Black Lives Matter. Systemic racism. White Privilege.
These phrases have become a rallying cry for some, and a political grenade for others.
But there is no doubt the death of George Floyd and the protests that followed have awakened many white Christians to the harsh realities of systemic racism in our country.
It shouldn’t have taken this long, but many white Christians (including myself) have been apathetic about the fight for racial justice up to this point. Then we saw the video of George Floyd and the scales fell off our eyes, finally.
This important topic of racial injustice has been a flashpoint for intergenerational conversations in particular, and many of these conversations have played out among family members. Most families, if not all, have members who lack a filter and “just tell it like it is.” The younger generation may cringe at what comes out of their mouth occasionally, but we usually chalk it up to the fact they grew up in a different era. You can’t teach a dog new tricks, right?
Well, my 96-year-old grandfather, Paul, is proving those assumptions wrong.
He has spent this summer on lockdown at his retirement home due to the pandemic, but he has been reflecting on the message of the Black Lives Matter movement. In a conversation I had with him recently it was astounding to hear a man his age talk about how he now recognizes his own privilege. He said that he is now reassessing his values, and where those values came from. It’s even challenging him to reconsider how he thinks and votes! He is now aware of the implicit prejudices that he has carried with him most of his life.
Paul grew up in Milwaukee and remembers having few if any, classmates of color through all of grade school and college. While in the Army he interacted with other black officers, but he typically outranked them and so he was always the one giving the orders. He said it didn’t even cross his mind that race might have been a reason that some officers were not promoted.
But the delicate balance of race relations has hit close to home since moving into a wealthy retirement home. All the residents are white, and almost all the workers are minorities. Typically, Asians are laundry workers and African Americans are the nurses and food staff.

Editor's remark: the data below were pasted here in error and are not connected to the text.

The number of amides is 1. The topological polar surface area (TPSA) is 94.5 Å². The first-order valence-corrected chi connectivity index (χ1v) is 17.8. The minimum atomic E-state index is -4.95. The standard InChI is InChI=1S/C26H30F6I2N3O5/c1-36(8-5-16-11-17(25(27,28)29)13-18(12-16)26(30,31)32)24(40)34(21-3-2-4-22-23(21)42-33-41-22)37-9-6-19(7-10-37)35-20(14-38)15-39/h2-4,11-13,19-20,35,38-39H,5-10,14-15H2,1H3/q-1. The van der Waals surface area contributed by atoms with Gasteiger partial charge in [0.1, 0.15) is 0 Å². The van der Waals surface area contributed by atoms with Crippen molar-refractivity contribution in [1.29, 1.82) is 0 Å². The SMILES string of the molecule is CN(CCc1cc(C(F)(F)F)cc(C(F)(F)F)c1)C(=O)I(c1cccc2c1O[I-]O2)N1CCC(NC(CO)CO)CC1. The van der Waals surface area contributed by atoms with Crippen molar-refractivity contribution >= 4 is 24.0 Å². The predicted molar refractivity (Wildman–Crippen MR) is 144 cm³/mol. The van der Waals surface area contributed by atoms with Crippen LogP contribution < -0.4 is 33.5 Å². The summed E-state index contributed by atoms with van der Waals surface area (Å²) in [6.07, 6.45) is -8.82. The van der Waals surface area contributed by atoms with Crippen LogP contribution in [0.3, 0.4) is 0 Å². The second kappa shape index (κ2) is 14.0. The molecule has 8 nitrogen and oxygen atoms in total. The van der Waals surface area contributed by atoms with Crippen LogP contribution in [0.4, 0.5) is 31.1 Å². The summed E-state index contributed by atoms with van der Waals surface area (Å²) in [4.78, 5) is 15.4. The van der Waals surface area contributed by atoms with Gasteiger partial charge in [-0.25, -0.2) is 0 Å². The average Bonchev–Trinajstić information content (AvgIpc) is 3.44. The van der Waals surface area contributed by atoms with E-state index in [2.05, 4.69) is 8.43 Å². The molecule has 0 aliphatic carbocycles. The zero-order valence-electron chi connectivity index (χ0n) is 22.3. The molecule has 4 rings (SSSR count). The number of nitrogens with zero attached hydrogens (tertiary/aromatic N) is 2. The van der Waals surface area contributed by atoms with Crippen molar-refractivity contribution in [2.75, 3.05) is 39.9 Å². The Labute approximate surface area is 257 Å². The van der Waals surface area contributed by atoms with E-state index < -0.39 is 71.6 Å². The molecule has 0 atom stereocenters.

Dinnertime is a re-creation of the antebellum south in many respects. As my grandfather said, most of the residents dress up and head down to the main dining room where each table is covered in a white tablecloth. The interactions between the residents and the staff can be troubling to witness. Residents will speak to the staff in an “abrupt, disrespectful fashion, and not as equals,” he said. The assumption is that the staff are to simply respond with “Yes ma’am and no sir.” To my grandfather, it feels like a class distinction, where many of the residents treat the staff like servants. Though it may not be spoken, he now sees this as an elitist culture that permeates racist assumptions.
Through this summer his eyes have been opened to the subtle forms of racism that surround him and he’s committed to change, personally, and even challenge the unhealthy culture around him. It is inspiring to see someone at his age who is willing to rethink the assumptions he’s lived with all his life. This summer has challenged his long-held assumptions, and amazingly, he is taking it all in with an open mind and an open heart.
It is amazing to behold but if you knew my grandfather, you wouldn’t be too surprised.
As a devout Christian he has always been thoughtful about his faith, and he knows that God is always working in new and mysterious ways. He sees this time in history as a new form of evangelism for the white Christians. Like hearing the gospel for the first time, white Christians are having to relearn or even re-hear the good news of Jesus Christ. It is challenging us to rethink our assumptions of Jesus’ life and message, and we, as the white church, have to recognize our complicity in the past and present. We must think about what it means to care for the “outsider” in our community. Evangelism only works when it is coupled with hospitality.
Watching the news and seeing the peaceful protests have given my grandfather hope for the future. He says that it’s an exciting time to be alive and to see different races coming together to talk about these important issues.
And so, hearing from my grandfather is not only inspiring but is a direct challenge to those who believe they’re too old to change. Age has nothing to do with it, where you grew up has nothing to do with it. The question is: Are we willing to rethink our assumptions and possibly change? Do we care to listen to someone who has a different perspective than ourselves? Are we willing to admit we’ve been wrong this whole time?
It’s easier to entrench ourselves in our preconceived notions. It’s easier to not listen to the other side. But the work of conversion never stops. God continues to call us into a deeper understanding of what is true and good.
That’s my grandfather’s ultimate hope for all of us. As he says, we must search for what is real and true, and we must ask ourselves: what side do we want to be on?